Anyone with a background in community service can attest that simple ideas are often the most powerful. It is the rare organization that can resist the allure of overdevelopment and stick to basic principles. Arts & Scraps, a nonprofit based out of Detroit, was founded in 1989 on the simple concept that industrial waste materials (not to be confused with toxic industrial waste) can look a lot like art materials if you use a little imagination. Thus was born Arts & Scraps, which utilizes its Harper Avenue warehouse and storefront, as well as their mobile “Scrapmobile” unit, to recycle and redistribute 28 metric tons of discarded materials. Combined with donations, these are turned into art kits that serve over 275,000 kids in the Detroit Metro area annually.
For a simple idea, Arts & Scraps operates on many levels. Not only are they reducing waste and providing art materials to individuals and organizations that could otherwise not afford them, but they also support creativity in youth while promoting an educational agenda. As warehouse supervisor Matthew Reaume explained to the line-up of volunteers assembled at the warehouse this Saturday, the “fish kits” we were creating — enough assorted foam pieces, colorful sand, wooden shapes, paper shreds, crayons and plastic beads for a class of 40 to make a school of fish — were not simply an art exercise; they supported a lesson plan about how creatures adapt to their environment, making an artistic illustration of a serious biological concept. We followed that with several hours of assembling mask/puppet kits — one of Arts & Scraps’s most popular items — which utilized die-cut manila folders, discarded cardboard spools for industrial sewing machines and foam ‘o’ shapes that were the discard from gaskets on the Ford F-150, among other items.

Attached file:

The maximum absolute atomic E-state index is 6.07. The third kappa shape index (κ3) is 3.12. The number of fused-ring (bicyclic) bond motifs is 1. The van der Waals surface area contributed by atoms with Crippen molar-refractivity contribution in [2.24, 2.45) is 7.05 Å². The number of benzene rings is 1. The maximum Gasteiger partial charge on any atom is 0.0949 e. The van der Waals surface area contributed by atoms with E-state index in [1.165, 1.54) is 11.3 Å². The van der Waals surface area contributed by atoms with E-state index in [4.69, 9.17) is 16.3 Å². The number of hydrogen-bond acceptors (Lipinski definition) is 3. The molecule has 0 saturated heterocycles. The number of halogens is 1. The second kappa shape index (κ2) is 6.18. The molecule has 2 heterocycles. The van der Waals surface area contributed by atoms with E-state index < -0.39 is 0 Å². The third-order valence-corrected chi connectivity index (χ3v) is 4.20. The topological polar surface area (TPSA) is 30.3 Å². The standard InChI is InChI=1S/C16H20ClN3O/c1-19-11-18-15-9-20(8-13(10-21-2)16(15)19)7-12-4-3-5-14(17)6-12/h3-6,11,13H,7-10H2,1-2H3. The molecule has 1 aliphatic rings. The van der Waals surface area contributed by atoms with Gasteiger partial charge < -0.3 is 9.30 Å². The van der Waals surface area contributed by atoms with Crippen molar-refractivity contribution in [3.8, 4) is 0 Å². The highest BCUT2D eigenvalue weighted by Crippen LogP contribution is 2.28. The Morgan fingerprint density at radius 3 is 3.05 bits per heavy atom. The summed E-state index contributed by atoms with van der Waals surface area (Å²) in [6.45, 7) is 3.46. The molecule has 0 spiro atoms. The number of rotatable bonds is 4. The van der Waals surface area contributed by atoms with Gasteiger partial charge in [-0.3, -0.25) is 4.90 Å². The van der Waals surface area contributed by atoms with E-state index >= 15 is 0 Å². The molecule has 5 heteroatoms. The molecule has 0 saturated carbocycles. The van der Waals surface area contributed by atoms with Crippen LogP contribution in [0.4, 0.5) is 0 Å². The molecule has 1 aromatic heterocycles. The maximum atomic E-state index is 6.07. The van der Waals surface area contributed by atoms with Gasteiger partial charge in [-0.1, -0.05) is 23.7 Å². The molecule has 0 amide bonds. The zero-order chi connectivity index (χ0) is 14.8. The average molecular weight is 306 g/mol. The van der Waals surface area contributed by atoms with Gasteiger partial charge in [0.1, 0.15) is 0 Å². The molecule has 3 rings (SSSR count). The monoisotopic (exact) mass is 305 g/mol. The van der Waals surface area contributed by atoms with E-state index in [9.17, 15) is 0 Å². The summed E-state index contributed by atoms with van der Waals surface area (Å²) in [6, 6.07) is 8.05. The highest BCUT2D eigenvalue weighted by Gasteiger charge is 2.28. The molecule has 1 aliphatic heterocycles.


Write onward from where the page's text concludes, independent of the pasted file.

The takeaway from Arts & Scraps seems clear: there are no rules and no waste when it comes to art, and almost anything is of use when you put it in the right hands. Even the warehouse itself, as well as the storefront, which raises about 40 percent of the organization’s revenue (the rest coming from grants and charitable donations), is repurposing a section of Harper Avenue that might be considered a discarded product. The wrought-iron fence enclosing the parking lot is decorated with friendly and inventive figures made from recycled materials, and all around the warehouse — a sort of Willy Wonka Factory for arts-and-crafts enthusiasts, full to the brim with bolts of fabric and boxes with intriguing labels — were examples of simple industrial discard transformed into castles, submarines and colorful signage. On every front, Arts & Scraps is a constant reminder that when it comes to self-expression, the most important ingredient is simply imagination.
Find out more about Arts & Scraps, make a donation, visit the store or VOLUNTEER: artsandscraps.org
All photos courtesy of Sarah Sharp.